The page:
Elon Musk has won. The Tesla CEO made a bet that he could install the world’s biggest battery in South Australia within 100 days, and the whole installation would be free if the company failed. On Thursday, it was revealed that the project has been completed with 46 days to spare.
The batteries are designed to provide reliable power to a part of Australia that desperately needs it. South Australia has dealt with 18 months of blackouts. A 50-year storm event in September 2016 knocked out pretty much the entire state’s electric grid, prompting the South Australian government to invest about $400 million in American dollars in renewable energy technology that should be able to survive storms.
The idea for the battery grid is it will provide up to 129 megawatt-hours of energy on demand when South Australia needs it. That stored energy would give the state time to get other generators powered up and working, preventing the total loss of power in the event of blackout. It’s the world’s biggest backup, basically.
Tesla beat out about 90 other proposals and four serious rival bids to build the battery grid. The company won the contract in July and was about halfway through building the batteries when it officially signed the 100-day contract on September 30.
The Powerpack system provides 100 megawatts of storage to renewable energy firm Neoen’s Hornsdale wind farm near Jamestown in South Australia, which holds enough power for 30,000 homes. The two companies will join engineering company Consolidated Power Projects and state premier Jay Weatherill next week to officially unveil the battery.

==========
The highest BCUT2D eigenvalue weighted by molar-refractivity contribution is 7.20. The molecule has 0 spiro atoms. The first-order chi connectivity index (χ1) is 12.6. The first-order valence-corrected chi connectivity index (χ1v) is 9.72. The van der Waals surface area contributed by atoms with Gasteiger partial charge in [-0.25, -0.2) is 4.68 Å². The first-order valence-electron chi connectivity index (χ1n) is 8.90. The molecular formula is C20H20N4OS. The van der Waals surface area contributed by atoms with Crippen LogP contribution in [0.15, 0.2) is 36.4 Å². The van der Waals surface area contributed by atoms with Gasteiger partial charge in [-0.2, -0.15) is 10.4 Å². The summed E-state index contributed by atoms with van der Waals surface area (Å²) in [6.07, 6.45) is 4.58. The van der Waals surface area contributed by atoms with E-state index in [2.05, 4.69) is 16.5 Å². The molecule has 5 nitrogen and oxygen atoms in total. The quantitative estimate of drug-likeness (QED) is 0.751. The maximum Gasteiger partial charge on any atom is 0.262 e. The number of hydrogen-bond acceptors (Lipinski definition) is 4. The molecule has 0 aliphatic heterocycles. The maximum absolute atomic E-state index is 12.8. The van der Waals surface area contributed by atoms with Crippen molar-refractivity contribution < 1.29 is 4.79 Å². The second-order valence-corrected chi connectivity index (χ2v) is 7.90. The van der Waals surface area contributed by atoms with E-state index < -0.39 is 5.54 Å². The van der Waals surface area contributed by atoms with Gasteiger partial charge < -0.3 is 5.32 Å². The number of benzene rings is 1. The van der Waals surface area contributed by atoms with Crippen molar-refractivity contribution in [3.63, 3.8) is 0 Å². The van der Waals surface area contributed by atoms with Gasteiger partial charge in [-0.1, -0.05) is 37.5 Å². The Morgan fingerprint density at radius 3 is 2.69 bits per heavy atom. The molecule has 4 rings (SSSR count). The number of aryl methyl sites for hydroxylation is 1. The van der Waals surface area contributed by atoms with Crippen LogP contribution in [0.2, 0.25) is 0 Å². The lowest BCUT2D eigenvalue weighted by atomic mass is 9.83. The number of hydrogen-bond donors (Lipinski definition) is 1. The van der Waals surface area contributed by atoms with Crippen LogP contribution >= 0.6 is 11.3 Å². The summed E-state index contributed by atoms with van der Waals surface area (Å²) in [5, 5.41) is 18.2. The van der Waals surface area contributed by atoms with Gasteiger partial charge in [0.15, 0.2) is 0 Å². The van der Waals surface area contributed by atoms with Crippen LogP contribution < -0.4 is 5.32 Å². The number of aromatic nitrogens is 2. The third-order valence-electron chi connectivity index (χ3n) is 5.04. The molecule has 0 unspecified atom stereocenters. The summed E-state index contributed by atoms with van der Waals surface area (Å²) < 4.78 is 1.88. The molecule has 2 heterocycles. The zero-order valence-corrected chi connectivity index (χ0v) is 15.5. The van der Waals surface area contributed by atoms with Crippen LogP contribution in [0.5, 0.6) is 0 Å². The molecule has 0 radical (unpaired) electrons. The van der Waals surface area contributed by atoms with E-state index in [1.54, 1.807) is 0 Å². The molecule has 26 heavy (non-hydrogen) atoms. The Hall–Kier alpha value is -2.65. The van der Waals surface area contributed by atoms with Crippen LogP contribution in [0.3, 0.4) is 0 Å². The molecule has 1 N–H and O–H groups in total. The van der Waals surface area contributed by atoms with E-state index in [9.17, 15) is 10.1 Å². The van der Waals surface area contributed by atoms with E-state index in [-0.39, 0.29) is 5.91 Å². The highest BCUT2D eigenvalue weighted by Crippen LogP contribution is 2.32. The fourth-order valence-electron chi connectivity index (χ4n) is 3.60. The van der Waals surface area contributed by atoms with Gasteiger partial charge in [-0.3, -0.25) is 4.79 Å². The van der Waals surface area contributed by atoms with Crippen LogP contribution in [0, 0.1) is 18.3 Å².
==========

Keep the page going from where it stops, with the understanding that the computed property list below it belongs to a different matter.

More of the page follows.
“The world’s largest lithium-ion battery will be an important part of our energy mix and it sends the clearest message that South Australia will be a leader in renewable energy with battery storage,” Weatherill told the Associated Press.
Tesla originally first set itself the 100-day goal after a discussion between Musk and Australian software billionaire Mike Cannon-Brookes. In March, Cannon-Brookes asked if Lyndon Rive, Tesla’s vice-president for energy products, was telling the truth when he said the company could install between 100 to 300 megawatt-hours of storage in 100 days.
This set off a bidding process where the state government agreed to fund $113 million of battery storage, a contract Tesla won a few months later.
Of course, Musk was a bit sly with the deadline. Tesla started counting down 54 days ago from September 30, the point at which the Australian energy regulator gave clearance to the project. The company was building the battery for a while prior to this. The project came well under the January 8, 2018 deadline, but Tesla did not build a battery in under two months.
Between now and next week’s unveiling, the battery will undergo a series of checks to ensure it meets state and energy regulations.